I still have boxes filled with Christmas ornaments and stockings in the hallway. The tree stand, in fact, is resting on the staircase, along with a giant black Hefty bag filled with garland. Lent, my sweet friends, is just around the corner. The season of self-sacrifice, forgiveness, and discovering our nothingness is not too far away. Time to put those decorations away, wouldn’t you agree?
And I prefer the Lenten season over any other. I am eager to strip myself, my home, my everything of anything: of all things that cover or embellish, that distract the eye from what is truly beneath. I want to be empty. Because if I come to Jesus filled up and decorated, what room is there for Him? If I approach the crucified King with arms full of things that sparkle and shine, how can I hold out empty hands eager to offer all He has already given? All that I do not even possess?
After celebrating His birth with the excess of what does not even matter still resting in boxes on my staircase, oh how I long to pack it all away so that I can finally rest what is left of me in his grace-filled arms. It is time to store those bright and bold earthly things up in the attic and unpack those simple treasures that hold eternal value.
Let us make no excuses to miss out on this Lenten season. We have no gift buying, no holiday parties, no baking or shopping or gingerbread house decorating to distract us from following Him. Let us start now, before Ash Wednesday is upon us, thinking about this life of ours that is nothing but dust, over like a sigh. Let us not forget that these days of ours are all too short, how they pass swiftly and are gone. (psalm 90) And let’s make a plan. What will be your holy fasting? How will you choose to give alms? When will you carve out that time to pray?
To make a good plan requires quiet time before the Lord. We think we know what we ought to give up to press in closer to Him, but often, we get it wrong. So I am thinking about prayerfully kneeling before the Blessed Sacrament, and asking my Healer and Father, “What is it I am holding tight to, Lord, that keeps me from holding tight to You? What continues to cloud my heart and feed my sin-sick soul? What weapons do you offer me as I battle the spiritual evils that so badly want to destroy me? That desire to keep me apart from You? That prowl around me like a roaring lion, waiting to devour every bit of me at the first sign of fear? Arm me Lord, I pray, with the weapons of self restraint, wash me of my guilt, cleanse me of my sin.”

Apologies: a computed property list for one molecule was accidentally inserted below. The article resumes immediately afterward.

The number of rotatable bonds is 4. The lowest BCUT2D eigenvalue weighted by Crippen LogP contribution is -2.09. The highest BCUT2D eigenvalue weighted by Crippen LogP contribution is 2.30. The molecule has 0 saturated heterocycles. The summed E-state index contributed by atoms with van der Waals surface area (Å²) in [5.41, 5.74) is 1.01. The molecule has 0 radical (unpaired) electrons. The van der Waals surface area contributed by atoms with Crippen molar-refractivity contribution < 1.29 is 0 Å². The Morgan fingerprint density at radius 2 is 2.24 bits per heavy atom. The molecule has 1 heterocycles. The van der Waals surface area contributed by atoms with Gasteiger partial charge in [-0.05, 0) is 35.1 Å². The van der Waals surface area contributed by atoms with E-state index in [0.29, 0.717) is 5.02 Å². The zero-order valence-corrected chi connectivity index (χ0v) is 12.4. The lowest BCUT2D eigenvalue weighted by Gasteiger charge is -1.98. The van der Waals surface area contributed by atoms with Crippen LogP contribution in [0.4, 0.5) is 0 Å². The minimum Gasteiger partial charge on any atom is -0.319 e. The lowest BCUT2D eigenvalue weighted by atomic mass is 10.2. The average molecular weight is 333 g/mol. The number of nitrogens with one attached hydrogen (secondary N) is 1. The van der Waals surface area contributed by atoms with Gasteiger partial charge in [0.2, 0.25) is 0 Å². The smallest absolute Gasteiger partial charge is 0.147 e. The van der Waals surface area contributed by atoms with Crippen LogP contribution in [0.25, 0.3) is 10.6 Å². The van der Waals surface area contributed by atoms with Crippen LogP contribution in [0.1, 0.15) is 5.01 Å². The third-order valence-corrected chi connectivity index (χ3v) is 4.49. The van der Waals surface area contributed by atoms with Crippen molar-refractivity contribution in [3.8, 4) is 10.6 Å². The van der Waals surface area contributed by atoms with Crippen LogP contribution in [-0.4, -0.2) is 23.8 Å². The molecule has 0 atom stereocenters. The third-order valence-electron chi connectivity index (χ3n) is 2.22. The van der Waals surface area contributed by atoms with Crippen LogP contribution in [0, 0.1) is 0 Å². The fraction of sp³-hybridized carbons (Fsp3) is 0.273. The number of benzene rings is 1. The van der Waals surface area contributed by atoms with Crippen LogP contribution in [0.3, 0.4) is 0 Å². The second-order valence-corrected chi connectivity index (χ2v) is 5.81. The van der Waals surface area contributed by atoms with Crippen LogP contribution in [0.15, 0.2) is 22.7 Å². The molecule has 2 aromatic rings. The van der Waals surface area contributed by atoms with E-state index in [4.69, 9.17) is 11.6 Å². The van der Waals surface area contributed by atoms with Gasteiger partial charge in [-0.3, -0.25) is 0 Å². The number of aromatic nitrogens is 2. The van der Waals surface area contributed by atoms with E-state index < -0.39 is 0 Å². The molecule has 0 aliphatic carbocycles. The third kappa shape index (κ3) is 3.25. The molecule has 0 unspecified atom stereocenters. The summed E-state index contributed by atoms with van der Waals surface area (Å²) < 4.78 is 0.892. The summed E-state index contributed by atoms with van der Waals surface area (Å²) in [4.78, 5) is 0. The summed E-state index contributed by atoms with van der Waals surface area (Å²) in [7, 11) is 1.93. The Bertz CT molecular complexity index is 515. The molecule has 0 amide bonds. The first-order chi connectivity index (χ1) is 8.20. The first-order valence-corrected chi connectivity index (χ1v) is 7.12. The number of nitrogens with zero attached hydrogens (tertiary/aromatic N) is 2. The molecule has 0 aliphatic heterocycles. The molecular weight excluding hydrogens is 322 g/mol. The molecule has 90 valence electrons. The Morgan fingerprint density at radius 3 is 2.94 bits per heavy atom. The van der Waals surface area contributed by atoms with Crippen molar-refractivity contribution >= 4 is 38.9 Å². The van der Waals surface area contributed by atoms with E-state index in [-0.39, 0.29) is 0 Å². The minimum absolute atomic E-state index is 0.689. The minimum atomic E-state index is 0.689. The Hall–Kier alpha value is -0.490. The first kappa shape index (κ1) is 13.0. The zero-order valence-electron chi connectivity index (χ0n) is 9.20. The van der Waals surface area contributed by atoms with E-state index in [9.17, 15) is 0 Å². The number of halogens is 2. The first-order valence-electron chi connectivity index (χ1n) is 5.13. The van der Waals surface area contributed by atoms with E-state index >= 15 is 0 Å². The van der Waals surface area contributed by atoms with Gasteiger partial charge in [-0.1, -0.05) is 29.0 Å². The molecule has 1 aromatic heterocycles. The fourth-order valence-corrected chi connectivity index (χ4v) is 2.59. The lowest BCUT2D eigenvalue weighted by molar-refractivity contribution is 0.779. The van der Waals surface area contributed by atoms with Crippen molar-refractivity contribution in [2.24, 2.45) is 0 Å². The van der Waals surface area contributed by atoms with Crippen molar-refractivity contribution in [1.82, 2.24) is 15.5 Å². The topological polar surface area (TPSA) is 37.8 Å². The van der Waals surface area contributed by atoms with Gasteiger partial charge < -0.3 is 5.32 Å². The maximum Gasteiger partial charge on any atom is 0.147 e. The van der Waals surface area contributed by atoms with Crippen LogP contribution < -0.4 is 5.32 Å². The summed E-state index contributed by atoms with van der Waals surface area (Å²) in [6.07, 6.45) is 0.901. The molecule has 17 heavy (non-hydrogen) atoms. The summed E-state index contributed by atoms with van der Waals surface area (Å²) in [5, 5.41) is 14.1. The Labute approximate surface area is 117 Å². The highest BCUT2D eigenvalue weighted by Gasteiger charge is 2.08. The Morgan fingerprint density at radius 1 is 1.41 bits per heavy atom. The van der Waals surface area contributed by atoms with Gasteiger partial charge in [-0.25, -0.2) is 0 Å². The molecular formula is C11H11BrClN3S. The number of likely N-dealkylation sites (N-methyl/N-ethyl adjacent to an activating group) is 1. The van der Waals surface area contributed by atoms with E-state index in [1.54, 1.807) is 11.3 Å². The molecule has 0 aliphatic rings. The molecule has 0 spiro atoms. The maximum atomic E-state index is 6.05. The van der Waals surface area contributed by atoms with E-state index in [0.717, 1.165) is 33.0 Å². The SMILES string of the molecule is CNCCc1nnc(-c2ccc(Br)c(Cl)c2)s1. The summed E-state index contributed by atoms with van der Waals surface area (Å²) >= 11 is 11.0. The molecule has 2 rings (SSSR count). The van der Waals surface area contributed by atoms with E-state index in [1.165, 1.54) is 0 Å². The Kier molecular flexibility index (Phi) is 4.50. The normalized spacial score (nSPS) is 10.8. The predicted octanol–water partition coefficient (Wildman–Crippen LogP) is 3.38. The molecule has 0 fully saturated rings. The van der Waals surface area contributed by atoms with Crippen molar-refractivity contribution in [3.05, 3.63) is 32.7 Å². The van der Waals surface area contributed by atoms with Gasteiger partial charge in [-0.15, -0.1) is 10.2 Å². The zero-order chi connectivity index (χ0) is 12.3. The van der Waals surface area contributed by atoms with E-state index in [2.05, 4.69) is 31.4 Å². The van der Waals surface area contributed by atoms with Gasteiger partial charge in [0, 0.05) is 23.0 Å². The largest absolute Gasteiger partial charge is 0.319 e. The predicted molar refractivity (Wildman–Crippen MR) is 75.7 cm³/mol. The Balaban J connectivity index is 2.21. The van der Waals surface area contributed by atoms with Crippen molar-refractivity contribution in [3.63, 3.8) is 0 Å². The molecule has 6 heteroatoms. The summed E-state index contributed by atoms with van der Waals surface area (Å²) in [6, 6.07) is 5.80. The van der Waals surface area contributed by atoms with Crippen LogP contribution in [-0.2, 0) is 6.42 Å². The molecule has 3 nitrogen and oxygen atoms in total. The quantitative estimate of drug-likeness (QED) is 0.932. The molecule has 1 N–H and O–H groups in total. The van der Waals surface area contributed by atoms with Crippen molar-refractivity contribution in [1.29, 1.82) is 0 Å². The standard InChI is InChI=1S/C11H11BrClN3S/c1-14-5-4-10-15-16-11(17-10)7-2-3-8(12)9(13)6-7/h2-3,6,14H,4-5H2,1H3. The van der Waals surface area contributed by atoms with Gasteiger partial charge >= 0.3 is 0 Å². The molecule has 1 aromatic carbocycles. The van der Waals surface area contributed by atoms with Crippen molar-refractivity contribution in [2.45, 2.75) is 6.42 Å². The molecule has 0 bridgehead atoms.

The goal of Lent is not to lose.
Reconnecting ourselves to our nothingness does not mean as persons we do not matter.
There is beauty, you know, in letting go, dropping it all, and being exposed. Just look at the woods and the tall trees in winter. Their leaves have died, their branches are left frail and frozen, their nests are empty and lifeless. And this winter death that surrounds us? Have you ever seen anything more lovely than this?
I love Lent because I do not see the loss, but I do see the gain. It is a gift you know, that we have been blessed with at this time. A time of recognition. A time of healing. A time when we acknowledge our desperate need to be saved. You see? All gain. This is the time when we can come to Jesus just as we are, broken and weary, with our painful wounds exposed, and our hearts of stone in pieces, so that on that glorious Easter Sunday we will have become worthy to celebrate. We will have repented and changed our ways. The loss of self is necessary if we desire to gain Christ.
Let us pack away, sweet friends, the excess and glitter and get down to bare bones so that we are prepared to return to our Savior with a whole heart. Let us stand tall like the trees with empty stretched out branches, awaiting the Resurrection, anticipating salvation, ready to hold and embrace the unspeakable joy that is just around the bend.
Copyright 2018 Laura Mary Phelps